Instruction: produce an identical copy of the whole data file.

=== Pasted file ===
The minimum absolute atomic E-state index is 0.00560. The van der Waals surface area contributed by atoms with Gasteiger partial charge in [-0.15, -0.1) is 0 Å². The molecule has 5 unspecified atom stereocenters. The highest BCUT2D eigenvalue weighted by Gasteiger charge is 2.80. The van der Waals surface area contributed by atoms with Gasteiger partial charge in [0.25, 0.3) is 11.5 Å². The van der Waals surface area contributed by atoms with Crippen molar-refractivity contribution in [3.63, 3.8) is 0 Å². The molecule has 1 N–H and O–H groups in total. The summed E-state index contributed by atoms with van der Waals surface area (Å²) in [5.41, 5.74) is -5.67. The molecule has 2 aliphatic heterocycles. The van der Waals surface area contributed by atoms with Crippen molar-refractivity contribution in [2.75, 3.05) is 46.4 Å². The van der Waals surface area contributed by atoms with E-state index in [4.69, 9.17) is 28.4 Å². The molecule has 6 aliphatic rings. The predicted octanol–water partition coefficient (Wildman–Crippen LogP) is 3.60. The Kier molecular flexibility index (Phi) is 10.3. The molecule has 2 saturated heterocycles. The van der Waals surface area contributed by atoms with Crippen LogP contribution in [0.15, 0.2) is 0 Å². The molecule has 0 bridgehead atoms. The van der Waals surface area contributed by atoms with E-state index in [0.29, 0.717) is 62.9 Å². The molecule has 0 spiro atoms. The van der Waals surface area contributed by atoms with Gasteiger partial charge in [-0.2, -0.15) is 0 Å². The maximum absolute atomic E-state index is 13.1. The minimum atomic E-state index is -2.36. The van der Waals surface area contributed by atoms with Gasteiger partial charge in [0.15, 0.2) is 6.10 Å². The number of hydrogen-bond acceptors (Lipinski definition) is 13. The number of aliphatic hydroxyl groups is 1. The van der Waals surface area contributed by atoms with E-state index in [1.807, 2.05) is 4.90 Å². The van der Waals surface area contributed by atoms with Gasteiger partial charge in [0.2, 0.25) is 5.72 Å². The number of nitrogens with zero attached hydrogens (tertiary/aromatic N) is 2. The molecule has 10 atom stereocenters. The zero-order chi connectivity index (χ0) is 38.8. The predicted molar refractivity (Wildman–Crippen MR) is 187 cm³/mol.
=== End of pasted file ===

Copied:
The minimum absolute atomic E-state index is 0.00560. The van der Waals surface area contributed by atoms with Gasteiger partial charge in [-0.15, -0.1) is 0 Å². The molecule has 5 unspecified atom stereocenters. The highest BCUT2D eigenvalue weighted by Gasteiger charge is 2.80. The van der Waals surface area contributed by atoms with Gasteiger partial charge in [0.25, 0.3) is 11.5 Å². The van der Waals surface area contributed by atoms with Crippen molar-refractivity contribution in [3.63, 3.8) is 0 Å². The molecule has 1 N–H and O–H groups in total. The summed E-state index contributed by atoms with van der Waals surface area (Å²) in [5.41, 5.74) is -5.67. The molecule has 2 aliphatic heterocycles. The van der Waals surface area contributed by atoms with Crippen molar-refractivity contribution in [2.75, 3.05) is 46.4 Å². The van der Waals surface area contributed by atoms with E-state index in [4.69, 9.17) is 28.4 Å². The molecule has 6 aliphatic rings. The predicted octanol–water partition coefficient (Wildman–Crippen LogP) is 3.60. The Kier molecular flexibility index (Phi) is 10.3. The molecule has 2 saturated heterocycles. The van der Waals surface area contributed by atoms with Crippen LogP contribution in [0.15, 0.2) is 0 Å². The molecule has 0 bridgehead atoms. The van der Waals surface area contributed by atoms with E-state index in [0.29, 0.717) is 62.9 Å². The molecule has 0 spiro atoms. The van der Waals surface area contributed by atoms with Gasteiger partial charge in [-0.2, -0.15) is 0 Å². The maximum absolute atomic E-state index is 13.1. The minimum atomic E-state index is -2.36. The van der Waals surface area contributed by atoms with Gasteiger partial charge in [0.15, 0.2) is 6.10 Å². The number of hydrogen-bond acceptors (Lipinski definition) is 13. The number of aliphatic hydroxyl groups is 1. The van der Waals surface area contributed by atoms with E-state index in [1.807, 2.05) is 4.90 Å². The van der Waals surface area contributed by atoms with Gasteiger partial charge in [0.2, 0.25) is 5.72 Å². The number of nitrogens with zero attached hydrogens (tertiary/aromatic N) is 2. The molecule has 10 atom stereocenters. The zero-order chi connectivity index (χ0) is 38.8. The predicted molar refractivity (Wildman–Crippen MR) is 187 cm³/mol.